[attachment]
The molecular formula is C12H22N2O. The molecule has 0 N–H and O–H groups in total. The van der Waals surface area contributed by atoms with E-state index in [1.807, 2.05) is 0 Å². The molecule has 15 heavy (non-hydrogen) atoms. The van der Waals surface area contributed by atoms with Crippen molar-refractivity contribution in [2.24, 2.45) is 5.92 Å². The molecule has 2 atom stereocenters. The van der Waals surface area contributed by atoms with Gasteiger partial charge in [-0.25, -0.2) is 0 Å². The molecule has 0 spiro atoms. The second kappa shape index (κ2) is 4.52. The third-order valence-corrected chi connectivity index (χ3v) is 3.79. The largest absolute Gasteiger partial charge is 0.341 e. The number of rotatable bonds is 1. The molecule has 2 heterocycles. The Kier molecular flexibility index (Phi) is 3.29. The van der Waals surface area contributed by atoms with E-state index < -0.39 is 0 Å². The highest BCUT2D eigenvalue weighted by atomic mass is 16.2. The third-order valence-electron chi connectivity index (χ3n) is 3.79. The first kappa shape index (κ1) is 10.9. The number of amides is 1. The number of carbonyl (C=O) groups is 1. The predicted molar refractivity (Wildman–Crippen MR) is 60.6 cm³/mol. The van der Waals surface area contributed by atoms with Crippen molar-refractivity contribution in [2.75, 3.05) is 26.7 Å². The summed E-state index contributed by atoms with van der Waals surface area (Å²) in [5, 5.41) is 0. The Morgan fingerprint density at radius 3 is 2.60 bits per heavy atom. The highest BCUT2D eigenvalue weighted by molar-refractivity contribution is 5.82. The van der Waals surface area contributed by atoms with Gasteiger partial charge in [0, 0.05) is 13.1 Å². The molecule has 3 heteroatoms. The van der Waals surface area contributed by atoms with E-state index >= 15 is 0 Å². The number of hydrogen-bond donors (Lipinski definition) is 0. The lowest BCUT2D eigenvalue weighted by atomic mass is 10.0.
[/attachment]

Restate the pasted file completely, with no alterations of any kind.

The molecular formula is C12H22N2O. The molecule has 0 N–H and O–H groups in total. The van der Waals surface area contributed by atoms with E-state index in [1.807, 2.05) is 0 Å². The molecule has 15 heavy (non-hydrogen) atoms. The van der Waals surface area contributed by atoms with Crippen molar-refractivity contribution in [2.24, 2.45) is 5.92 Å². The molecule has 2 atom stereocenters. The van der Waals surface area contributed by atoms with Gasteiger partial charge in [-0.25, -0.2) is 0 Å². The molecule has 0 spiro atoms. The second kappa shape index (κ2) is 4.52. The third-order valence-corrected chi connectivity index (χ3v) is 3.79. The largest absolute Gasteiger partial charge is 0.341 e. The number of rotatable bonds is 1. The molecule has 2 heterocycles. The Kier molecular flexibility index (Phi) is 3.29. The van der Waals surface area contributed by atoms with E-state index < -0.39 is 0 Å². The highest BCUT2D eigenvalue weighted by atomic mass is 16.2. The third-order valence-electron chi connectivity index (χ3n) is 3.79. The first kappa shape index (κ1) is 10.9. The number of amides is 1. The number of carbonyl (C=O) groups is 1. The predicted molar refractivity (Wildman–Crippen MR) is 60.6 cm³/mol. The van der Waals surface area contributed by atoms with Crippen molar-refractivity contribution in [2.75, 3.05) is 26.7 Å². The summed E-state index contributed by atoms with van der Waals surface area (Å²) in [5, 5.41) is 0. The Morgan fingerprint density at radius 3 is 2.60 bits per heavy atom. The highest BCUT2D eigenvalue weighted by molar-refractivity contribution is 5.82. The van der Waals surface area contributed by atoms with Gasteiger partial charge in [0, 0.05) is 13.1 Å². The molecule has 3 heteroatoms. The van der Waals surface area contributed by atoms with E-state index >= 15 is 0 Å². The number of hydrogen-bond donors (Lipinski definition) is 0. The lowest BCUT2D eigenvalue weighted by atomic mass is 10.0.